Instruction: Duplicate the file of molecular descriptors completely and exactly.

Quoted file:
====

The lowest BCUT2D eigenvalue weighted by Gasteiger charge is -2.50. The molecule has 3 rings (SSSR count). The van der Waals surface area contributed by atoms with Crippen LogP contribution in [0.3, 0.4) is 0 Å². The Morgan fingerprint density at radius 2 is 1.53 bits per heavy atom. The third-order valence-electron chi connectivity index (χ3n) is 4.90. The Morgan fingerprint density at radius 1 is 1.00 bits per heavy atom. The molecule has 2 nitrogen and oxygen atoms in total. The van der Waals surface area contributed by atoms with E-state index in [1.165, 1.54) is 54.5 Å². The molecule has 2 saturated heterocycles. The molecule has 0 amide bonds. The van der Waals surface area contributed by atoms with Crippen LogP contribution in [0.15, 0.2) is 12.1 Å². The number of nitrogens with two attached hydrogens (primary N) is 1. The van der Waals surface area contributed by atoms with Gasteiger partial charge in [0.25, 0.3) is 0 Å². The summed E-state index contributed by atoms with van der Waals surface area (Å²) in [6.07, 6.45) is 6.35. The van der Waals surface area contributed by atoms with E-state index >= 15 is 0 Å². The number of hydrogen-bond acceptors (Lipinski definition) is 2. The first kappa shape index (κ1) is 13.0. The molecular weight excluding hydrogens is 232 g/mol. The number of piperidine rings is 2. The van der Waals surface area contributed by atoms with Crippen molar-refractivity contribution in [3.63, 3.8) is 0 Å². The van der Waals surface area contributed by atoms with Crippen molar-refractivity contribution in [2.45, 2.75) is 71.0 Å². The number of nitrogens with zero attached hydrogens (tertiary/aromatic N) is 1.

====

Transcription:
The lowest BCUT2D eigenvalue weighted by Gasteiger charge is -2.50. The molecule has 3 rings (SSSR count). The van der Waals surface area contributed by atoms with Crippen LogP contribution in [0.3, 0.4) is 0 Å². The Morgan fingerprint density at radius 2 is 1.53 bits per heavy atom. The third-order valence-electron chi connectivity index (χ3n) is 4.90. The Morgan fingerprint density at radius 1 is 1.00 bits per heavy atom. The molecule has 2 nitrogen and oxygen atoms in total. The van der Waals surface area contributed by atoms with E-state index in [1.165, 1.54) is 54.5 Å². The molecule has 2 saturated heterocycles. The molecule has 0 amide bonds. The van der Waals surface area contributed by atoms with Crippen LogP contribution in [0.15, 0.2) is 12.1 Å². The number of nitrogens with two attached hydrogens (primary N) is 1. The van der Waals surface area contributed by atoms with Gasteiger partial charge in [0.25, 0.3) is 0 Å². The summed E-state index contributed by atoms with van der Waals surface area (Å²) in [6.07, 6.45) is 6.35. The van der Waals surface area contributed by atoms with E-state index >= 15 is 0 Å². The number of hydrogen-bond acceptors (Lipinski definition) is 2. The first kappa shape index (κ1) is 13.0. The molecular weight excluding hydrogens is 232 g/mol. The number of piperidine rings is 2. The van der Waals surface area contributed by atoms with Crippen molar-refractivity contribution in [3.63, 3.8) is 0 Å². The van der Waals surface area contributed by atoms with Crippen molar-refractivity contribution in [2.45, 2.75) is 71.0 Å². The number of nitrogens with zero attached hydrogens (tertiary/aromatic N) is 1.